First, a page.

The Watcher – Jane Goodall’s Life with the Chimps
Jane Goodall’s Life with the Chimps
written & illustrated by Jeanette Winter
Schwartz & Wade (2011)
The Watcher starts out with a bang. Jane Goodall is missing!
Not Jane, the primatologist, but Valerie Jane, the little English girl, beloved by her family long before she was cherished by the world.
Thankfully, young Jane is found safe and sound. She had been hiding in the henhouse all along to see exactly how an egg comes from a chicken. Jane was doing what she would come to do best: watching animals to learn about them.
The Watcher is written for children who don’t yet know Jane Goodall, scientist and animal advocate, but who can relate to this girl who loves animals and has one singular, unshakable dream: to visit Africa.
Ms. Winter illustrates the simple path to achieving dreams: keep that dream in mind every day. She shows Jane reading all about Africa and animals, and later working as a waitress to earn travel money. She shows how Jane takes advantage when the opportunity presents itself, when Louis Leakey is looking for someone to study chimps.
The book is easily a read-alone book. But since it invites deeper conversation about conservation and childhood dreams, it also makes a wonderful read-along book.
Winter’s fresh acrylics are summer-y in feeling, and leave space to notice Jane’s nuanced expressions. The cover has a bit of a Curious George feeling about it. The back cover captures Jane’s serenity, but I also saw a hint of a haunted look, a revelation that her life has not just been a happy one of watching the magical world of chimps in the wild, but also one of witnessing, and striving to end, suffering by animals.
When Winter tells of Jane learning the horrible fate of chimps hunted for bushmeat and stolen for lab experiments, she reveals the chimps’ sad plight without exposing the horror graphically to children.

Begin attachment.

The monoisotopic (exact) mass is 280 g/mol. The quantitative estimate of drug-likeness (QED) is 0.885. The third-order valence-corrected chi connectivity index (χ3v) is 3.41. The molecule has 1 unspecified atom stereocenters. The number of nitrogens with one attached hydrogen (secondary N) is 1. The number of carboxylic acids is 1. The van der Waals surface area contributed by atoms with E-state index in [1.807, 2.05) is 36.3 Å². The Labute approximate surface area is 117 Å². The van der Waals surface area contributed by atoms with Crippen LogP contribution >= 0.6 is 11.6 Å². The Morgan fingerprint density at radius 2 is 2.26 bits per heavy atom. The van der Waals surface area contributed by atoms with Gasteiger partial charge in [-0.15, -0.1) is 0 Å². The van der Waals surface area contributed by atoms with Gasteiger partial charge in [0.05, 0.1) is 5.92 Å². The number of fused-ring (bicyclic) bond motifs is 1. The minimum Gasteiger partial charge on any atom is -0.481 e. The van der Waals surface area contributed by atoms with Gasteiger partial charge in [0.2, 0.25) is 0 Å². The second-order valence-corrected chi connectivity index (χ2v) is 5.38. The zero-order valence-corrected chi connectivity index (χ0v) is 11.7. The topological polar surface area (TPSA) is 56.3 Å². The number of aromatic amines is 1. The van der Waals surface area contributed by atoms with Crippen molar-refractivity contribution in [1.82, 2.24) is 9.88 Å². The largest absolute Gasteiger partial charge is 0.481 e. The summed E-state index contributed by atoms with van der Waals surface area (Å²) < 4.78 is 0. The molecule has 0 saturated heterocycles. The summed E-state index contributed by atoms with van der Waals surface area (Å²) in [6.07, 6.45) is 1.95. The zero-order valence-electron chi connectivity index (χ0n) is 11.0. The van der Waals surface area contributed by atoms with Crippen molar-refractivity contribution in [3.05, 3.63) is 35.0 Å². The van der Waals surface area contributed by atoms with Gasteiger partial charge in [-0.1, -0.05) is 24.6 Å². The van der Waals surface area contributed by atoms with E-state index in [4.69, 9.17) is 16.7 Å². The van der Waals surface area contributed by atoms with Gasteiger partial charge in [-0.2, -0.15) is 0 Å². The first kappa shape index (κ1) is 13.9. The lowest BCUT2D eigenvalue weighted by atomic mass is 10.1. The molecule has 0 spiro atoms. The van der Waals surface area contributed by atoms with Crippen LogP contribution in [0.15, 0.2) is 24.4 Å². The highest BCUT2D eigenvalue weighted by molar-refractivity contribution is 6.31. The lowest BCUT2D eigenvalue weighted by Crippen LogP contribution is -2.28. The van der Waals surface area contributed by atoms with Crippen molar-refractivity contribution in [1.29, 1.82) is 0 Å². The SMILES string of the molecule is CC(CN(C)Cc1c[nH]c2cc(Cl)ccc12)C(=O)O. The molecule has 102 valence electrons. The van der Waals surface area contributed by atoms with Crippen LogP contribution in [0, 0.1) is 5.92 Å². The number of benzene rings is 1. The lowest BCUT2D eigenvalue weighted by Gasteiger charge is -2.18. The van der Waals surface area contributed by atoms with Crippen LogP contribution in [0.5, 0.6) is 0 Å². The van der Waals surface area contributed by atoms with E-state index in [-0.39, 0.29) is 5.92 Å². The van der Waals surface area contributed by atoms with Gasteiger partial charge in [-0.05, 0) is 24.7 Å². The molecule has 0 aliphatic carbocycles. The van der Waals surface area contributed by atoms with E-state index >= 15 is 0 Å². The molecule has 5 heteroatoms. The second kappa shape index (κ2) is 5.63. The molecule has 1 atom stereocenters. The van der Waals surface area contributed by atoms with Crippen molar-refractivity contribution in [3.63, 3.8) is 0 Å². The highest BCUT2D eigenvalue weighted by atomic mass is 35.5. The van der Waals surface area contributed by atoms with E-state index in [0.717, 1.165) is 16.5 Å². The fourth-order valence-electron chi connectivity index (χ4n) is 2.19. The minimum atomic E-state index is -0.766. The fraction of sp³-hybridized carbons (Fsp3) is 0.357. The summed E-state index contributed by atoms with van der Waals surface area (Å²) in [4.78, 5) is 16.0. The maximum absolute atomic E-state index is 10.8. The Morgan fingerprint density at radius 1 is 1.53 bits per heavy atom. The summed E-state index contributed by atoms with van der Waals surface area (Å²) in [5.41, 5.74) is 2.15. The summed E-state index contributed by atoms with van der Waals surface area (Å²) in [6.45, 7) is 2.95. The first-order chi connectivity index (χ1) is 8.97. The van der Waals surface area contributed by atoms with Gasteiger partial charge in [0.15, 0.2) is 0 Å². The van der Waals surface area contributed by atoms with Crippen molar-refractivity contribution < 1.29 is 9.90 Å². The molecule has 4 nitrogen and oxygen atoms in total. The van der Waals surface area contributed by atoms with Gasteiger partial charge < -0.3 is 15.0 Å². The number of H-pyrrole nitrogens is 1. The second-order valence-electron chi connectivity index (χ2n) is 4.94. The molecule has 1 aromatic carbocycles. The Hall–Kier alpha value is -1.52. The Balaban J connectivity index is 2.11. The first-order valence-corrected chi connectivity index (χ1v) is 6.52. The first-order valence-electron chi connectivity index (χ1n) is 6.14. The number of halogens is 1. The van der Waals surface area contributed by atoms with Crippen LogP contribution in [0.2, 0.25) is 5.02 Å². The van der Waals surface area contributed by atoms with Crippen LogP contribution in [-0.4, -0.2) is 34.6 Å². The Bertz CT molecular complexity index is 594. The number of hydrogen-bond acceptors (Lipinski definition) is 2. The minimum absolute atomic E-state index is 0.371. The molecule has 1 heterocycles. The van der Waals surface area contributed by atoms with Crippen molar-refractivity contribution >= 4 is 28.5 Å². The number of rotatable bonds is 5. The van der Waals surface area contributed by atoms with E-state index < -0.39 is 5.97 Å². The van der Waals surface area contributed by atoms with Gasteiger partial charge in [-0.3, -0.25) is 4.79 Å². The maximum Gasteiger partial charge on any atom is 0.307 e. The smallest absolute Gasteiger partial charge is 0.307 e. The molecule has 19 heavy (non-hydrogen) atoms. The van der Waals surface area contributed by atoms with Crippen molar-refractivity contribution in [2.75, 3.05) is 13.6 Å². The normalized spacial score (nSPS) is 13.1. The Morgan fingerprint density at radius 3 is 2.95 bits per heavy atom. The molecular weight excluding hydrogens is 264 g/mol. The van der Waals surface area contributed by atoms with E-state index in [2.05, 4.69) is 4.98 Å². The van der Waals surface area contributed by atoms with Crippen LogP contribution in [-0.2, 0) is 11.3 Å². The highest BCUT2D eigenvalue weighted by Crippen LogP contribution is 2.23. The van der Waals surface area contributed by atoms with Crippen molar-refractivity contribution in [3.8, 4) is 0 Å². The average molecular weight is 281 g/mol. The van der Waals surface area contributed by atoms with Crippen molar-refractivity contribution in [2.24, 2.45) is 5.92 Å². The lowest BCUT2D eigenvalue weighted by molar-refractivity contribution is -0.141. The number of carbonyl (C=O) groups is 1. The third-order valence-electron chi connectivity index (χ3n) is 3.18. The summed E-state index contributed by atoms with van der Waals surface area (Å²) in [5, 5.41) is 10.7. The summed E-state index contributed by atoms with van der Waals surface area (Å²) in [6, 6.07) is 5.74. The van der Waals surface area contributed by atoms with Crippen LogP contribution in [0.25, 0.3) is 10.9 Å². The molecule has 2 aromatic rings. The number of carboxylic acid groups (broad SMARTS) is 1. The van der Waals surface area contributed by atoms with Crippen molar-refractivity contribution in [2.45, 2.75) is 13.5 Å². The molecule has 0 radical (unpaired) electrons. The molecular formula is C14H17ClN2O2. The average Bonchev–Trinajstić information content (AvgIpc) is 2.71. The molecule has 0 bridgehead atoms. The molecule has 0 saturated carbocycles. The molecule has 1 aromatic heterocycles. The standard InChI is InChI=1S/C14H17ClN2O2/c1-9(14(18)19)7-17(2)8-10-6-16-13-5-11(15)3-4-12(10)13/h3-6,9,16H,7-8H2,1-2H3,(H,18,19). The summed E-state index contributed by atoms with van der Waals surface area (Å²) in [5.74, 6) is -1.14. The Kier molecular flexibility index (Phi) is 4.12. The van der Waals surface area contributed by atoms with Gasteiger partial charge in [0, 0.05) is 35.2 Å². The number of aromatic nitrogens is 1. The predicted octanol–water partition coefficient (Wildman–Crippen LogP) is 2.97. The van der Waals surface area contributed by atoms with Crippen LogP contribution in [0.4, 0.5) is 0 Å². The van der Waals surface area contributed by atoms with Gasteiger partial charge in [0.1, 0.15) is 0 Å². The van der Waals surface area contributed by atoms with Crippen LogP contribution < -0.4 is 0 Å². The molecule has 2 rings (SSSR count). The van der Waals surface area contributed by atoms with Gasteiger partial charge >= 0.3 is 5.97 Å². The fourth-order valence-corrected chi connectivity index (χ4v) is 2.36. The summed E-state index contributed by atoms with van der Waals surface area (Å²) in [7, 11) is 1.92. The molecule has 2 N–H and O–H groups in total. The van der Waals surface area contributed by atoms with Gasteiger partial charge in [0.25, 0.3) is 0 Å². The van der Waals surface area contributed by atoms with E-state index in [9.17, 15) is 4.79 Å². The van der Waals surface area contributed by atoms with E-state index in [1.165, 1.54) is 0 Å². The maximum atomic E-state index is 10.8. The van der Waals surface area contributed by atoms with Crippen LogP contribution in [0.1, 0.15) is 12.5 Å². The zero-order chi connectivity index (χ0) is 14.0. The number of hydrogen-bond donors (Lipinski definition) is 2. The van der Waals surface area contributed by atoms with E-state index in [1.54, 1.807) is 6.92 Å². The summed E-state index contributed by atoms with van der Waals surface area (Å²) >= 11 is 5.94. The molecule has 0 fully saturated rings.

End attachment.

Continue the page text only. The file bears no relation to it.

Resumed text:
Winter has made a career out of telling the powerful stories of individual activists who are women. Georgia O’Keefe, Wangari Muta Maathai, Malala Yousafzai, and others.
The Watcher follows suit and models how kids can discover their own purpose and passions, and seek to incorporate those passions into their lives everyday. The model here is clear: to follow a passion to where it may lead, which can grow to become a lifelong commitment that will change the world.
As Jane Goodall did, becoming a powerful advocate for Africa’s endangered lands and the wild animals living there.
[This book review is by Cathleen Burnham, documentary photographer and author of Doyli to the Rescue: Saving Baby Monkeys in the Amazon, Tortuga Squad: Kids Saving Sea Turtles in Costa Rica. and Tony and His Elephants (coming April 2017), the first three installments in a six-book series profiling real kids around the world involved in wildlife rescue projects. Cathleen is a writer and photographer whose work has appeared in RangeFinder, Creative Living, Cleveland Magazine, and many other publications.]